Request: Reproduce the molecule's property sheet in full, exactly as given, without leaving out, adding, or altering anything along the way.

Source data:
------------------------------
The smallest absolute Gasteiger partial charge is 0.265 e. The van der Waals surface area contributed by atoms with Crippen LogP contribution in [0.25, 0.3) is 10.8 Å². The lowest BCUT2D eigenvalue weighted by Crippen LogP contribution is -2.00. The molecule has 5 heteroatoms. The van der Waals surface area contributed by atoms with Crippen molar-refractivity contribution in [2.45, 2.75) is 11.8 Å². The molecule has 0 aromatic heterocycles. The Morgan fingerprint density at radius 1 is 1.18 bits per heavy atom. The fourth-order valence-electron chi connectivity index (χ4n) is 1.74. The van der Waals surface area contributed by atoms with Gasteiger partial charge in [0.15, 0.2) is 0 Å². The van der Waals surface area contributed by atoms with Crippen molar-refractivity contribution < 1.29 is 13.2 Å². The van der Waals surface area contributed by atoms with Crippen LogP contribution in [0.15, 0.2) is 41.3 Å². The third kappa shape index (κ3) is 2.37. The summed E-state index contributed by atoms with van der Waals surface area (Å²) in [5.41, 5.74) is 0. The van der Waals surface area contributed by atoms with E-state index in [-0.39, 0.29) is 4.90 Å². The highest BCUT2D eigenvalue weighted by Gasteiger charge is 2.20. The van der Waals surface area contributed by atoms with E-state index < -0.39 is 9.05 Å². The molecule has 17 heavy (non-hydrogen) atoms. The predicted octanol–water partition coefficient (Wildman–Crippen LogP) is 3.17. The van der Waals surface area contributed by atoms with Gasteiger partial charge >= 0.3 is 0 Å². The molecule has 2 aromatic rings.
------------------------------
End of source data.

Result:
The smallest absolute Gasteiger partial charge is 0.265 e. The van der Waals surface area contributed by atoms with Crippen LogP contribution in [0.25, 0.3) is 10.8 Å². The lowest BCUT2D eigenvalue weighted by Crippen LogP contribution is -2.00. The molecule has 5 heteroatoms. The van der Waals surface area contributed by atoms with Crippen molar-refractivity contribution in [2.45, 2.75) is 11.8 Å². The molecule has 0 aromatic heterocycles. The Morgan fingerprint density at radius 1 is 1.18 bits per heavy atom. The fourth-order valence-electron chi connectivity index (χ4n) is 1.74. The van der Waals surface area contributed by atoms with Gasteiger partial charge in [0.15, 0.2) is 0 Å². The van der Waals surface area contributed by atoms with Crippen molar-refractivity contribution < 1.29 is 13.2 Å². The van der Waals surface area contributed by atoms with Crippen LogP contribution in [0.15, 0.2) is 41.3 Å². The third kappa shape index (κ3) is 2.37. The summed E-state index contributed by atoms with van der Waals surface area (Å²) in [5.41, 5.74) is 0. The van der Waals surface area contributed by atoms with E-state index in [-0.39, 0.29) is 4.90 Å². The highest BCUT2D eigenvalue weighted by Gasteiger charge is 2.20. The van der Waals surface area contributed by atoms with E-state index < -0.39 is 9.05 Å². The molecule has 17 heavy (non-hydrogen) atoms. The predicted octanol–water partition coefficient (Wildman–Crippen LogP) is 3.17. The van der Waals surface area contributed by atoms with Gasteiger partial charge >= 0.3 is 0 Å². The molecule has 2 aromatic rings.